I think porn hurts kids and I think it’s bad for men and I think it definitely isn’t healthy for relationships. But I also think that men fearing addiction to porn isn’t going to stop them from harming women, which is my real concern. I also worry that “addiction” will be used as an excuse by men who claim they “can’t stop” masturbating to pornography. I think that parents fearing their kids will suddenly go from “sweet, innocent boys” to horrible monsters, because they’ve become “hooked on porn” won’t successfully address the problem if those boys’ fathers, for example, frequent strip clubs or pay for sex or watch porn themselves.

Beyond that, I’m troubled by efforts to compare porn to drugs. My concern, with regard to porn, is rooted in a concern for humanity and a desire for respect and equality. What does kicking a heroin addiction have to do with respecting women?

To be fair, Joseph’s parents talked to him about the real women and girls on the other side of the screen, humanizing his habit. But the documentary treated this as an aside. The message we were left with was, “porn almost killed my son;” a message I, admittedly, can’t get my head around and that felt like an unsubstantiable scare tactic, like those employed by tabloidy American “news” channels. There are so many ideologically- and factually-sound reasons to fight the porn industry, why resort to sensationalism? I was particularly bothered to be left with this message, knowing that sexualizing domination and subordination and promoting violence against women as “sexy” really does result in the deaths of women and girls…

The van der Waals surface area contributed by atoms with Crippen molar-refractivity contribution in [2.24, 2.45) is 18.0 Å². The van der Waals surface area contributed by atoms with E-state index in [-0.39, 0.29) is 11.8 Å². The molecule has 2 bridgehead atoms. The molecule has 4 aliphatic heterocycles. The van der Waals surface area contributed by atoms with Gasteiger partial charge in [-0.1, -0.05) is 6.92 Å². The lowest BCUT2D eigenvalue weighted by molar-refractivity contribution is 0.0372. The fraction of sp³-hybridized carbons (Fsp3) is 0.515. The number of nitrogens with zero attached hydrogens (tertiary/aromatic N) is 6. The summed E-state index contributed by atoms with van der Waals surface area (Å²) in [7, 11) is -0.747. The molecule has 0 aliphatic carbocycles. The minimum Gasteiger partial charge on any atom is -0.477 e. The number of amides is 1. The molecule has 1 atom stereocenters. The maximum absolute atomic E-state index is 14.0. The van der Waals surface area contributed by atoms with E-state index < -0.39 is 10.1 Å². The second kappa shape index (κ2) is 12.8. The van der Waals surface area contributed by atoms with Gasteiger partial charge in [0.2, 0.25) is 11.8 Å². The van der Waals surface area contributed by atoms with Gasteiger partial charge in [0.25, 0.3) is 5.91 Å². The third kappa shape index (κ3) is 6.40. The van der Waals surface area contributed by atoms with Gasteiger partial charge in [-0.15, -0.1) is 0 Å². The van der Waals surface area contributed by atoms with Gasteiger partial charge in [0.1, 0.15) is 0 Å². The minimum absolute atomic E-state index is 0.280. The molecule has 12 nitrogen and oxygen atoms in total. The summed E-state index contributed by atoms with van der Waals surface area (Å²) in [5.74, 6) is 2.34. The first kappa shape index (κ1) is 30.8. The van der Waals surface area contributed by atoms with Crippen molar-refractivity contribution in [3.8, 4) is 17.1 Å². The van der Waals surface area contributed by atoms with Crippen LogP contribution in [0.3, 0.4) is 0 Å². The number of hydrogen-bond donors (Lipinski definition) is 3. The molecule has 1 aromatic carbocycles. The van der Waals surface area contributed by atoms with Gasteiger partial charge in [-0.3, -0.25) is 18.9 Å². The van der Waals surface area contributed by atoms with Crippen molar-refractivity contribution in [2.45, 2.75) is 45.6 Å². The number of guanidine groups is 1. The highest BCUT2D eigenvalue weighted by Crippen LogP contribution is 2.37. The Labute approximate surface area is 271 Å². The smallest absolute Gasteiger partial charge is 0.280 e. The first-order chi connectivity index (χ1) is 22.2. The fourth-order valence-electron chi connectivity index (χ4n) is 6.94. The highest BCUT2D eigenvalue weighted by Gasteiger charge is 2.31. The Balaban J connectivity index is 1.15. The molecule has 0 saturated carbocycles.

I don’t believe that this conversation needs to be a binary one: addiction or ethics. We can talk about both things. But this documentary failed to do that, instead taking an individualist approach, completely divorced from a feminist or anti-capitalist analysis. Individualizing porn use in a way that suggests users simply need therapy or 12 step programs creates a binary conversation that erases politics and women from the conversation. In essence, it’s a liberal band-aid “solution” that will never succeed in preventing men from using and abusing women. Porn culture, a term defined extensively and effectively by Dines herself, is harmful whether or not one is addicted.

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Meghan Murphy
Meghan Murphy

Founder & Editor

Meghan Murphy is a freelance writer and journalist. She has been podcasting and writing about feminism since 2010 and has published work in numerous national and international publications, including New Statesman, Vice, Al Jazeera, The Globe and Mail, I-D, Truthdig, and more. Meghan completed a Masters degree in the department of Gender, Sexuality and Women’s Studies at Simon Fraser University in 2012 and lives in Vancouver, B.C. with her dog.